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Oklahomans brace for the highest temperatures of the year so far

 hot-looking orange sun

Oklahoma is slated to have widespread triple-digit temperatures on Wednesday and Thursday. Much of the state is under a Heat Advisory from the National Weather Service. That’s thanks to a heat dome — basically a big bubble of hot, still air looming over the southern plains.

 A map of the south-central U.S. It shows an excessive heat warning over central and southwestern texas (including El Paso, Midland, Dallas). Around that area is a heat advisory across southern, eastern and western Texas (including Lubbock, Houston, Austin and San Antonio) and much of Oklahoma (including Oklahoma City and Tulsa).
National Weather Service
National Oceanic and Atmospheric Administration

As temperatures climb, Oklahomans may want to monitor for signs of heat exhaustion and heat stroke — those include nausea, dizziness and confusion. Every year, emergency departments across the country treat nearly 70,000 patients for heat-related issues.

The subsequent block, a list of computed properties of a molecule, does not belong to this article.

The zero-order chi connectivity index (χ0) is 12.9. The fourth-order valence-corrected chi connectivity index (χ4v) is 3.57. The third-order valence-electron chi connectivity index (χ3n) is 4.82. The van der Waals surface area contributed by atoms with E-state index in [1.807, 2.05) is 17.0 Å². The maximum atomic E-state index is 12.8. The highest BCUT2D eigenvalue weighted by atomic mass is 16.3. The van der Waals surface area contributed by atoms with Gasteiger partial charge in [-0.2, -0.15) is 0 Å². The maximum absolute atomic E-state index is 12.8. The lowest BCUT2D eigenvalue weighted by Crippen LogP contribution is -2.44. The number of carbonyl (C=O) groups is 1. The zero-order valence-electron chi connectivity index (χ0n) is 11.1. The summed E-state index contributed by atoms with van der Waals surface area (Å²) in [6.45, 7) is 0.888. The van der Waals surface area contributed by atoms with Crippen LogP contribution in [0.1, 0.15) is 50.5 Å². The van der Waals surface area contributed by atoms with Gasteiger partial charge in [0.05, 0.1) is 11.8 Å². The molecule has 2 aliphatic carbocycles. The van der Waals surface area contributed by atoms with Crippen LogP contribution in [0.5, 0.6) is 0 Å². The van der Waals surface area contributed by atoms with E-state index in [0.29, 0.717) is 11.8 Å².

Older adults, children and people dealing with existing illnesses may be more sensitive to the heat.

An infographic with the following information and a bathroom door-style picture of a person with icons indicating confusion, thirst, dizziness and sweat.

Heat Exhaustion: ACT FAST. Move to a cooler area. Loosen clothing. Sip cool water. Seek medical help if symptoms don't improve. Heat exhaustion can lead to heat stroke. Dizziness, thirst, heavy sweating nausea and weakness.

Heat Stroke: CALL 911. Move person to a cooler area. Loosen clothing and remove extra layers. Cool with water or ice. Heat stroke can cause death or permanent disability if emergency treatment is not given. Confusion, dizziness, becomes unconscious.

Drivers should be careful not to leave children or pets sweating in the car — Oklahoma is the 2nd-worst state for child deaths in hot cars per capita, according to nationwide data from San Jose State University.

OG+E has assembled a list of cooling stations across the state for people who need to escape the heat.

Temperatures across the state are expected to cool down by the end of the week, but just to the mid-90s.

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Graycen Wheeler is a reporter covering water issues at KOSU as a corps member with Report for America.
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